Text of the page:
Socialnomics: The Social Media Revolution

I recently read portions of a book called Socialnomics by Erik Qualman. In this book, Qualman discusses how social media has revolutionized how people interact with each other and how individuals receive and come across information in today’s world. He says that social media has become the most popular internet activity over the last three years because it helps people to avoid what he calls “information indigestion”. This is the idea that people can avoid coming across and reading useless information and stories that they do not care about on the internet. Continue reading

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Class versus Organizations in Society

In Chapter 13 of Organizations and Organizing, Scott and Davis propose different views on whether classes or organizations are the defining decision-making units in society. They say that this is an important distinction because it defines how social scientists tell history over time. So does the makeup of social classes create the rules of the game in society and also the distribution of wealth between individuals? Or is it the organizations that create the structure, which then leads to the way society functions? Continue reading

Are Professional Athletes Out of Control?

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Like it or not, professional sports have become a major part of our society and athletes have become worldwide icons and superstars. Many of these players are literally worshiped by millions of people and are allowed to get away with things that the typical person would not be able to. In the cities where they play, these athletes are regularly given free meals at the nicest restaurants, open access to the best golf courses and social clubs, and VIP treatment at all nightclubs and bars. So it is no surprise that players have let their popularity get to their heads. When everyone around you treats you like a celebrity, you will begin to act like one. In recent years, there has been a disturbing trend of star players getting arrested for anything from drunk driving and drug possession to sexual assault and rape. This is the case for almost every major sports league in the world, particularly the National Football League. Continue reading

Financial Innovations in the Banking Industry

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For this post, I wanted to look at the role that financial innovation played in the Great Recession. Financial innovations are ways in which banks foster investments and are able to create value (often times false value) through different methods. These new forms of investments have really only been developed since the 1970’s, and were formed in an effort to move the banking industry from a stale and constricted marketplace to a vibrant and accessible one. Continue reading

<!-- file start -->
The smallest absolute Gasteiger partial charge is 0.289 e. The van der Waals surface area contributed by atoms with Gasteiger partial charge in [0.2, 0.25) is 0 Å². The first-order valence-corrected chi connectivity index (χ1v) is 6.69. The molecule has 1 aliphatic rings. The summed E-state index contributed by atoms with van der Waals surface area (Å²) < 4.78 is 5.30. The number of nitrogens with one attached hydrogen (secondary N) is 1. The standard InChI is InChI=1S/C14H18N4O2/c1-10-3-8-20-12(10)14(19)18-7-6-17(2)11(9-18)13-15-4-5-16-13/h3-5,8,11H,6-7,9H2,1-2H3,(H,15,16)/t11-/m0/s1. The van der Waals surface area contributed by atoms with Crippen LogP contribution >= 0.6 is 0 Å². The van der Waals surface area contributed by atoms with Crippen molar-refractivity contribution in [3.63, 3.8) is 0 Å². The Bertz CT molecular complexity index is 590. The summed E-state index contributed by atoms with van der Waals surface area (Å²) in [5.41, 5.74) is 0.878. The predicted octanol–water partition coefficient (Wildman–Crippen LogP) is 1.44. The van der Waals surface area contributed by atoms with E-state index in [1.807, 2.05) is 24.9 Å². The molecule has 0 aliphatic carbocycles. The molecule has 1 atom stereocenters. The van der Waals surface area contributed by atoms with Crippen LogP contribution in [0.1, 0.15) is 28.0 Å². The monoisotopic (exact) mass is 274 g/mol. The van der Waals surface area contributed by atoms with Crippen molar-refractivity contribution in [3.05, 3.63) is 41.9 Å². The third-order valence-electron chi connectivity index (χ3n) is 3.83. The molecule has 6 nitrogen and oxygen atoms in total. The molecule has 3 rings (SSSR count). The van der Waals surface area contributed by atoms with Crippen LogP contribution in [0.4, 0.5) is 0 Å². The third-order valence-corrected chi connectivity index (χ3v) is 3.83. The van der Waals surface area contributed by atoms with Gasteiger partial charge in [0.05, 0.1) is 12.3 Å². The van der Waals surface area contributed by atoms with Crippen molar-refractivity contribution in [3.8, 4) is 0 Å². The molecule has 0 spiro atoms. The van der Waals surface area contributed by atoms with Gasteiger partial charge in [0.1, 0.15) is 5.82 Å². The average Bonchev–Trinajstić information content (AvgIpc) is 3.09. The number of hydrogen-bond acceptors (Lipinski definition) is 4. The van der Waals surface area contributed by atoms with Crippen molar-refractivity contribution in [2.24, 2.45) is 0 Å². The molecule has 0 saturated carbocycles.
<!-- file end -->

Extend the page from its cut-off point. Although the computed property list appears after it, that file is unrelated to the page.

Richard Kinder: The Smartest Guy in the Room?

Richard Kinder is probably one of the forgotten names of Enron because he left the company long before things got out of control. Kinder was at one point next in line for the CEO throne, working as the company’s COO for six years and one of the main reasons for its success. Ken Lay himself had promised that he would step down as CEO when his contract expired at the end of 1996 and that Kinder would fill his position. However in 1996, Lay decided he was not ready to leave Enron and so Kinder left the company. This was a major turning point in Enron’s history. Although Kinder might have done some things that initially led Enron down in its road of financial fraud, nothing illegal happened on his watch. He was one of the few Enron executives who knew what the limits were and knew how to stay within them. Continue reading

Effective Research Techniques Taught by Dot Thompson

Over the past few years, I have been in multiple classes where Dot Thompson has come in to talk to us about effective research techniques. Although I was aware that Bucknell subscribed to online databases, I did not know how to access these pages and I certainly didn’t know which ones were better than others until I sat in on these sessions. Dot showed us where we could find these databases on the Bucknell website and went through step by step processes on how to get the most out of our research. Continue reading

Looking at Enron as a Loosely Coupled System

I think that Enron is a great example of a company as a loosely coupled system. There are a few main points that I got out of the section “Organizations as Loosely Coupled Systems” (Scott and Davis, Pg. 93-94). First, rules do not always govern actions. This clearly applies to all aspects of Enron. The company itself did not comply with accounting regulations set forth by the government and reported consistent earnings when in fact the company was losing money. Also, employees themselves, such as the CFO Andrew Fastow, participated in illegal and fraudulent deals with people both inside and outside of the company. In addition, company members did not follow the rules and standards within Enron. There are numerous examples of this. For one, almost all of the company’s executives used Enron to pay for their own personal expenses with some spending millions of dollars. Also, different departments within the company made deals that were not approved by RAC, the company’s risk division in order to reach personal performance goals and earn bonuses. Continue reading